From there because of the need to help some of the poor immigrants around and I also specialized in migration law, I applied to start my own law firm. They obliged me, so I began a law firm of Edwin S.C. Obiorah and Co. in new York. I was a legal adviser to the Catholic Diocese Rochester in immigration and we were doing so much. Eventually, there was an opening the justice office and the Mayor of  Rochester found favour in me and wanted me to take over.

He went through a lot to get me to take over the place as judge but I had to get my permission from the bishop. The bishop of Rochester was my bishop then,  in situ. He declined and said no, that the priest has never been a judge. I wrote to my home bishop, Bishop Simon Okafor. He said that since the bishop of Rochester had already made that decision I should abide by it.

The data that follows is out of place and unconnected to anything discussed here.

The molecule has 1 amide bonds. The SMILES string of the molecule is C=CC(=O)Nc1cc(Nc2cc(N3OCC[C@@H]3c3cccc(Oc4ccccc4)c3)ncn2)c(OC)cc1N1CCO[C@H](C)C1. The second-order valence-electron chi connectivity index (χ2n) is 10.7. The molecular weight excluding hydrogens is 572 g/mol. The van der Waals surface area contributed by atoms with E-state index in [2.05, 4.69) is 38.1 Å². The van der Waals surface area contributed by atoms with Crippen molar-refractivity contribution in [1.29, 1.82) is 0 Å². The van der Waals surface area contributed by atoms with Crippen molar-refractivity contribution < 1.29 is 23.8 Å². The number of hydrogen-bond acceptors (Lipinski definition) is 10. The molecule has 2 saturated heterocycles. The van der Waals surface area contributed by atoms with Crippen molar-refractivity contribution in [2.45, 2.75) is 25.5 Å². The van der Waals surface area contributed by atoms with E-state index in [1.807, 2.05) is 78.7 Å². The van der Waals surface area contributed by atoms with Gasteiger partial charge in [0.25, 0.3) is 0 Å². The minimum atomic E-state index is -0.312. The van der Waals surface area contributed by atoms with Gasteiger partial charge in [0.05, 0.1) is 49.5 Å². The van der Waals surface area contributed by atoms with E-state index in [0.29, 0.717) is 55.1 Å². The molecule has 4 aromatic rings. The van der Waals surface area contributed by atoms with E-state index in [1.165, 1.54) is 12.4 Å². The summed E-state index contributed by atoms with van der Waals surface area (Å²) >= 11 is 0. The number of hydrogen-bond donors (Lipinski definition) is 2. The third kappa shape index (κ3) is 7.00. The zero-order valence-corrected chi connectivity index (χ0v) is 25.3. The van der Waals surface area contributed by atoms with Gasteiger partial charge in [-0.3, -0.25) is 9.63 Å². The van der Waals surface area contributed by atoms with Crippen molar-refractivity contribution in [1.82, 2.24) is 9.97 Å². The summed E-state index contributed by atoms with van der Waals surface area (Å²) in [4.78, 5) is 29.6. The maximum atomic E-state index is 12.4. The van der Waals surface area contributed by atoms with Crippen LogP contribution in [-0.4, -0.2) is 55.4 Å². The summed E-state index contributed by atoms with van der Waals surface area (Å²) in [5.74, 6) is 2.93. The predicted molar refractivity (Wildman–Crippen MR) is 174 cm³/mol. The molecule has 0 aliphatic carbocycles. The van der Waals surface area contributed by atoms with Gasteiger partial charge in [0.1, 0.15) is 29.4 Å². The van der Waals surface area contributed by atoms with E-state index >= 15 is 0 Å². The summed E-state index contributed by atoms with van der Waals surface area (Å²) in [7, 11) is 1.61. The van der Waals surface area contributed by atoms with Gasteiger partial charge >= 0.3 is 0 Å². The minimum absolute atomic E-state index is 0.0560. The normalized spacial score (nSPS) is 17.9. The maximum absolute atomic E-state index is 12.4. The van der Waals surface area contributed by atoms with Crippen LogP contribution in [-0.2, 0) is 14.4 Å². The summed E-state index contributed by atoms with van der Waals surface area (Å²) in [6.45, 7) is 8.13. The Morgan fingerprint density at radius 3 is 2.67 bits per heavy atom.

Within a short time after this opinion, Bishop Simon Okafor called me and said I must come home. So, I left everything and came home. He said I should begin a law practice. That was how equity law office was born in the year 2004. The appellation, Equity Law Office was actually formulated by Bishop Simon Okafor. So, we began that law office. It is structured in the form of the US law office, where you have directors. So, I happen to be the director in that office, and we have been practicing ever since.

To be continued…